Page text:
This story was first published in KCUR’s Creative Adventure newsletter. You can sign up to get stories like this delivered to your inbox every Tuesday.
Interest in bird watching has increased over the past two years. The activity has an easy entry point but can turn into a lifelong passion. It is also a hobby that welcomes a wide range of participants, who can watch birds casually or pursue their goals with zeal.
The only thing birdwatching requires (after birds, of course) is stillness and observation. Charming, curious, and sometimes aggressive birds offer insight into a world that operates from a completely different perspective and mindset than our own.
Birdwatching also attunes the ornithologist to the environment, linking it closely to the weather, seasons, and time of day, as well as the song, sight, and movement of birds.
Recover this link with nature. There are many places and resources for beginners or experienced birders, including field guides, websites, and clubs. Check out our previous bird adventure and read on to find out how you can connect with our feathered friends.
Birdwatching in the yard
Take part in the Great Backyard Bird Count, which started on Friday and will continue until February 21. It’s a great excuse to spend some time outdoors (however, if you have strategically placed bird feeders, you can participate from the comfort of your window seat) while participating in a global initiative.
GBBC has been in action for 25 years, but if you’ve never participated or even seen birds before, watch the webinar and check out the suggested Merlin Bird ID app, via the Cornell Lab of Ornithology. eBird (also from Cornell) is another popular app to help you identify and record the birds you see.
Record your sightings and submit your results to help capture (metaphorically, of course!) bird populations around the world. If you don’t have a backyard, you can observe from another accessible space, such as a nearby city park. Join KC Parks at the Trailside Center on Holmes Road to participate in the Great Backyard Bird Count on a one-mile hike along Indian Creek Trail (multiple times Feb. 19-21), led by a Missouri Master Naturalists volunteer .
As you get to know your local birds, visitors will stand out. Many birders keep lists of the birds they observe. According to the US Fish & Wildlife Services, there are about 500 species of birds that live in or visit the Midwest, just 5% of the estimated 10,000 species in the world.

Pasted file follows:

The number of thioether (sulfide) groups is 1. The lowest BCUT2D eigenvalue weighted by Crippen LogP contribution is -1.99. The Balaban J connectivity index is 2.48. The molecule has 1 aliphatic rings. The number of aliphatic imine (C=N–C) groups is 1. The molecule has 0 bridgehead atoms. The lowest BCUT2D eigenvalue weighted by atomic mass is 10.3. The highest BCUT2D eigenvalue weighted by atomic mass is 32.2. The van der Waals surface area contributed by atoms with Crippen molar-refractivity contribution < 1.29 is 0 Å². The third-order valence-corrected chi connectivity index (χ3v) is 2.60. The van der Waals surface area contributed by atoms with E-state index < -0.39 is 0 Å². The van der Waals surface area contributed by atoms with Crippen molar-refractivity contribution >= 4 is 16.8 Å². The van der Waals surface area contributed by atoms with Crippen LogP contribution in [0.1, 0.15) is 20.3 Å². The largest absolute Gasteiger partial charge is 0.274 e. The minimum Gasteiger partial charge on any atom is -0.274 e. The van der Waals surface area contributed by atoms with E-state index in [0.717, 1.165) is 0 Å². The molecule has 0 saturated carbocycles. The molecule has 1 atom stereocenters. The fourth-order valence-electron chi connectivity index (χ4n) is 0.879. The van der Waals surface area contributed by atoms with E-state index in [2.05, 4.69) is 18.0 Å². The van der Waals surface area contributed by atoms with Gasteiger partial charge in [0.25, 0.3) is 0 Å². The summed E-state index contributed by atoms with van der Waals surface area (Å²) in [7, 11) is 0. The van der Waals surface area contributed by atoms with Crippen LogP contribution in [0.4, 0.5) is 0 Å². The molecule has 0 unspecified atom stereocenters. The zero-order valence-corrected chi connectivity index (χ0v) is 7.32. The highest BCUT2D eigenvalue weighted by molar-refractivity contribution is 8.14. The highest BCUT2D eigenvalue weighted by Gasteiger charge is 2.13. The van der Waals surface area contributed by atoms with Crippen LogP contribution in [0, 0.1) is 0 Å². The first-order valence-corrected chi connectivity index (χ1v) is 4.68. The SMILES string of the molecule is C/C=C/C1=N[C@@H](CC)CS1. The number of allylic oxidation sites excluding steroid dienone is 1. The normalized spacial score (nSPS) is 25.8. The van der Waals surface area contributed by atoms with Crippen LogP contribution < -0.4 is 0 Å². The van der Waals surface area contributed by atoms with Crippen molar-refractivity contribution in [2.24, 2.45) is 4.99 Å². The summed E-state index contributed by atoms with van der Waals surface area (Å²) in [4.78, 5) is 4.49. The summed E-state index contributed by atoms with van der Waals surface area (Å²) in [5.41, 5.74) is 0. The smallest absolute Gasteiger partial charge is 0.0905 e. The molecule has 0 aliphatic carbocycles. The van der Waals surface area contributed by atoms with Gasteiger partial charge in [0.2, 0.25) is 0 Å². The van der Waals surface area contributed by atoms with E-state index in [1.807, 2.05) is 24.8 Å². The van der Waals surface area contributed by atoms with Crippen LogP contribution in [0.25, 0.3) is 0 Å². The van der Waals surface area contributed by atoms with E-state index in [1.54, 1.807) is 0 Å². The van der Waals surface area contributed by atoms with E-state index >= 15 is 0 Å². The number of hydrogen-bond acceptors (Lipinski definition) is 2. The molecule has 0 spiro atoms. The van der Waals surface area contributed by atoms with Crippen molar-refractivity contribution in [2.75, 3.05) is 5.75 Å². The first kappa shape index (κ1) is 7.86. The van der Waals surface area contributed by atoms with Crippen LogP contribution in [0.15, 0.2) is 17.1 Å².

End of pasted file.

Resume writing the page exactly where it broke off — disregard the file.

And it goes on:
Another important counting day is Global Big Day, which coincides with World Migratory Bird Day. Last year, GBD broke records for participants and bird sightings. This year, it takes place on Saturday May 14, from midnight to midnight.
Urban Bird Watching
Just because you might be stuck in the city doesn’t mean you’re devoid of birds. While most birds prefer wilder spaces, many have adapted to human environments and made them their own.
Rock pigeons, robins and crows are ubiquitous and easy to identify. Peregrine falcons have found respite in the crevices of skyscrapers. Cliff swallows build mud nests under bridges. Canada geese occasionally bring traffic to a halt near Brush Creek, red-tailed hawks are often seen riding the updraft above the UMKC Volker campus, and red-headed vultures frequent the skies above highways.
Although starlings are considered pest birds, there is no denying the mysterious beauty of a whisper, seeming to float and move against the city skyline. In reality, the herd is trying to escape a predator, but it’s still a sight to behold. See this video taken near the River Market.
It might be cheating, but you don’t need to travel to Antarctica to add penguins to your roster. Join the Kansas City Zoo for their March of the Penguins, February 19-20 and 26-27. You can also observe penguins almost anytime via the KC Zoo Penguin Cam. (If you check in at night, you’ll see them sleeping, which is legitimately cute.)
If you want to see a wide variety of birds, you can travel to different biomes: wetlands, grasslands, forests and more. Avid birders travel the world, but there’s plenty of variety close to home, especially with Kansas City located along many species’ flyway.